Reporting from Washington—The first look at the campaign finance activities of the 2012 White House contenders underscored not only President Obama's huge cash advantage over his rivals but also the wide disparities in the Republican field, setting the stage for an urgent money hunt by GOP candidates in the coming months.
While former Massachusetts Gov. Mitt Romney, Obama's nearest rival in the money race, entered the summer months with a healthy $12.7 million on hand at the close of the second quarter, his GOP opponents lagged far behind. Minnesota Rep. Michele Bachmann, who has enjoyed a major jump in the polls in recent weeks, reported raising just $4.2 million for the quarter, with $3.6 million on hand. And former House Speaker Newt Gingrich is already carrying a $1-million debt — nearly half of it owed to a charter jet company.
Obama's robust coffers served to emphasize the financial difficulties of the Republican field. After raking in a staggering $86.7 million in the last quarter, the president started July with $37 million in cash on hand and no primary opponent. He benefited from a flood of small donations under $200 that totaled more than $21 million.
"This should end any Washington chatter about whether or not our grass-roots supporters will be engaged," campaign manager Jim Messina told reporters this week, adding: "Our people are back and energized."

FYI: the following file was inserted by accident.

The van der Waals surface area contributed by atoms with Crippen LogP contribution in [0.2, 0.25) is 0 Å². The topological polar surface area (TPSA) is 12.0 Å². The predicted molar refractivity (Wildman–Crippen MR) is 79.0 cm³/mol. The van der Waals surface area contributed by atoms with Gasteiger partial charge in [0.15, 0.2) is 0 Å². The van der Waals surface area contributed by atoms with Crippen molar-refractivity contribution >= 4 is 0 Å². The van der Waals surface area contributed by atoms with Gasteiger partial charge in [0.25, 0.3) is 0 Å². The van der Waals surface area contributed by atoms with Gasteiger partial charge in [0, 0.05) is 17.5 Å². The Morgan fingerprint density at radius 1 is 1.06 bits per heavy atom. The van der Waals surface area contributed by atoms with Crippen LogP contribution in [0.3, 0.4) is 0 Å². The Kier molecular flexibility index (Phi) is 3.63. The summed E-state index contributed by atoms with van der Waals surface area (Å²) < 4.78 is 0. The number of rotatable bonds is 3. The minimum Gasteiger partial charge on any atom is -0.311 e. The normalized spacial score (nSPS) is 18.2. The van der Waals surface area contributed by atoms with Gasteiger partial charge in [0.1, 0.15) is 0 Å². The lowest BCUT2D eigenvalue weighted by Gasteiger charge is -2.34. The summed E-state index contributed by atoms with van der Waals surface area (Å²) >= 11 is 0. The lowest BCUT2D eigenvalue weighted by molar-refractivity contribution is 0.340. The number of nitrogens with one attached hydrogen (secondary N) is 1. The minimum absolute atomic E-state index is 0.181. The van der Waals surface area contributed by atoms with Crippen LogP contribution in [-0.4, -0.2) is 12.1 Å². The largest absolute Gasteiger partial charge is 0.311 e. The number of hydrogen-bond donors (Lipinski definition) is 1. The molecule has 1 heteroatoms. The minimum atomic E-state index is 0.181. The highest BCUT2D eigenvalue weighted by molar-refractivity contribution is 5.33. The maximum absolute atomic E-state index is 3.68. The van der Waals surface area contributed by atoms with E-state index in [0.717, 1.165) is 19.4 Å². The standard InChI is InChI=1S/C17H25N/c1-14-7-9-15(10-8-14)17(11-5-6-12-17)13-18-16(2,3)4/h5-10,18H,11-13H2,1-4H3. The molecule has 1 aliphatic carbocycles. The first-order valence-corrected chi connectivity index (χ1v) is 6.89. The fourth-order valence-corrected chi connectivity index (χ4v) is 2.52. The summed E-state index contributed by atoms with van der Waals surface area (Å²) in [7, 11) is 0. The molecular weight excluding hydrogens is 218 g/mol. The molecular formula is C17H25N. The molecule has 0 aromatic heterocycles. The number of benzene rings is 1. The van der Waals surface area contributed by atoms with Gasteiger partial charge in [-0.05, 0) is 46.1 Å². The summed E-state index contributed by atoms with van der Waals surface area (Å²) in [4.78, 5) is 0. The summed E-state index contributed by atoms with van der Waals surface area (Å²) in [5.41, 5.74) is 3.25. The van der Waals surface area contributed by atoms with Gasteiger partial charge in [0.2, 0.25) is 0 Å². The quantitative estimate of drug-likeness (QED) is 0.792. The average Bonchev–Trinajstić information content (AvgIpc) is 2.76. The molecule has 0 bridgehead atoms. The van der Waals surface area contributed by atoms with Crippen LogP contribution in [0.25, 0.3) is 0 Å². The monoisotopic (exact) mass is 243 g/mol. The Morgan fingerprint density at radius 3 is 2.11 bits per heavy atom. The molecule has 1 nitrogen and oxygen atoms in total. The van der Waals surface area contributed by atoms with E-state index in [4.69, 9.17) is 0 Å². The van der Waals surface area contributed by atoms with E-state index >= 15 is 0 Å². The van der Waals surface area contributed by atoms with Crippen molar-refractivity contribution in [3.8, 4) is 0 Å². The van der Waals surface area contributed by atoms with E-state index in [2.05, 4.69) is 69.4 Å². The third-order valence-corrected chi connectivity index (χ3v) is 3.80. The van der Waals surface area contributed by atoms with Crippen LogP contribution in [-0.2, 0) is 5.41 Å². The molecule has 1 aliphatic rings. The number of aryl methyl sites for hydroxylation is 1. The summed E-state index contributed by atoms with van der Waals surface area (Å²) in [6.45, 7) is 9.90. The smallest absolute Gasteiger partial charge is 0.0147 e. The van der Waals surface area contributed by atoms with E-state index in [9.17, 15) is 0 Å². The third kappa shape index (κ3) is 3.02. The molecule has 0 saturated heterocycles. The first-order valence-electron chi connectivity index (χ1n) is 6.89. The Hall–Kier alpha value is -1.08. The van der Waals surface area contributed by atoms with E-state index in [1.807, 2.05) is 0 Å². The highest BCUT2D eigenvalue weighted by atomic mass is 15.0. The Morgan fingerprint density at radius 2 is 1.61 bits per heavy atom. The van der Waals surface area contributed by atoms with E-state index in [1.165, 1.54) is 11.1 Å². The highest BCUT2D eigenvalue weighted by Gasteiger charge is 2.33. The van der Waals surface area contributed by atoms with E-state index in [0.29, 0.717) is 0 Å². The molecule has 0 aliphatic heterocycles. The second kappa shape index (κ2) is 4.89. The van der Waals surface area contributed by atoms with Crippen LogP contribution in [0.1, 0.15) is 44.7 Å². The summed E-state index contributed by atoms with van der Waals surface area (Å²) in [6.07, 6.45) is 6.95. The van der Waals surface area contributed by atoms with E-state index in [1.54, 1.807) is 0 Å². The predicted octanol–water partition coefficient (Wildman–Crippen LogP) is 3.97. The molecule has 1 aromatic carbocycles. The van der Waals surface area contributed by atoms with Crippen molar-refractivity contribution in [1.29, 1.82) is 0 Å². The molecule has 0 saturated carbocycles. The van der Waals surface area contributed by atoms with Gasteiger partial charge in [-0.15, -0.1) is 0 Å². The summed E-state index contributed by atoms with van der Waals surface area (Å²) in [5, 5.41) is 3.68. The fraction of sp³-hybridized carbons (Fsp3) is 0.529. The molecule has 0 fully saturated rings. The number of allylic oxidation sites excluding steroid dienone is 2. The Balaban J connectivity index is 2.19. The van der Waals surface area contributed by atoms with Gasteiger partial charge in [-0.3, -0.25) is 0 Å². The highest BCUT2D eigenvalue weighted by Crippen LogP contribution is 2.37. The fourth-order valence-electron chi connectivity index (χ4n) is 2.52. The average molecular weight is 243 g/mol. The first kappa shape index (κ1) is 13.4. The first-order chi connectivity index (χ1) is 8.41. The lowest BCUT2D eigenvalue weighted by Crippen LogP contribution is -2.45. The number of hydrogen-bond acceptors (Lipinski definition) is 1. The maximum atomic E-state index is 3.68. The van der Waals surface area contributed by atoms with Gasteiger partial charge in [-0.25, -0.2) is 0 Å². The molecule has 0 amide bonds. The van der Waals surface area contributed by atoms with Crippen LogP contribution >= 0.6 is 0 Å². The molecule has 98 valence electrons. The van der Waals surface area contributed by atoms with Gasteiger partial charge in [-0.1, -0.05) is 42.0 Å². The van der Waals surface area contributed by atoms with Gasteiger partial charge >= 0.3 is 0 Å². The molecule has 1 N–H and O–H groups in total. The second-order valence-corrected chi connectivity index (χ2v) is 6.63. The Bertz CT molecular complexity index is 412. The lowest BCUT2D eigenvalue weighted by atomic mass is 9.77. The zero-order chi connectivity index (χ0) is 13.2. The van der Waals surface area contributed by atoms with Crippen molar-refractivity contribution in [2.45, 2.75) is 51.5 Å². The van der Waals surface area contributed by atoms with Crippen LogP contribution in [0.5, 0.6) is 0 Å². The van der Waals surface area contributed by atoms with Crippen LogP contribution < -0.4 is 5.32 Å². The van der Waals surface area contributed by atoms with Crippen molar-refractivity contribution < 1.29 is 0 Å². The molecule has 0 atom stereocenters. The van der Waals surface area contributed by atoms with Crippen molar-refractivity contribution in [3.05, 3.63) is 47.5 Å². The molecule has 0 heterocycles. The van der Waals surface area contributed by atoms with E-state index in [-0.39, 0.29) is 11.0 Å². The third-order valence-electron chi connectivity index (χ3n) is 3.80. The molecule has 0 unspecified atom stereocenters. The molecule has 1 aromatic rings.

The campaign did not note that Obama has fared just as well with large donors who poured money into the Obama Victory Fund, which has been holding joint, high-priced fundraisers for the campaign and the Democratic National Committee. Of the $39.3 million contributed to that fund in the last three months, more than $21 million was donated by around 600 people who each gave the maximum $35,800 allowed under federal law, according to an analysis by the Los Angeles Times.
Obama's campaign also disclosed that more than 240 major fundraisers, or bundlers, had brought in large sums for his reelection — including 27 individuals and couples who each directed at least $500,000 to the reelection campaign and DNC.
His Republican rivals did not disclose similar bundler lists, although Romney reported that six lobbyists together raked in more than $517,000 for his campaign.
While the former Massachusetts governor brought in considerably less than the $30 million to $50 million his supporters had floated as a goal earlier this year, his haul of $18.3 million put him far ahead of the rest of the pack. Vying for second place were Rep. Ron Paul with $4.5 million, former Minnesota Gov. Tim Pawlenty with $4.3 million, and Bachmann with her $4.2 million.
The campaign of former Ambassador to China Jon Huntsman has said he pulled in $4.1 million, including under half that came from Huntsman himself. His campaign filings will not be available until October because of his late entry into the race.
Gingrich nabbed $2.1 million for the quarter, while former Godfather's Pizza Chief Executive Herman Cain raised $2 million and loaned himself an additional $500,000. Former Pennsylvania Sen. Rick Santorum collected just $582,000.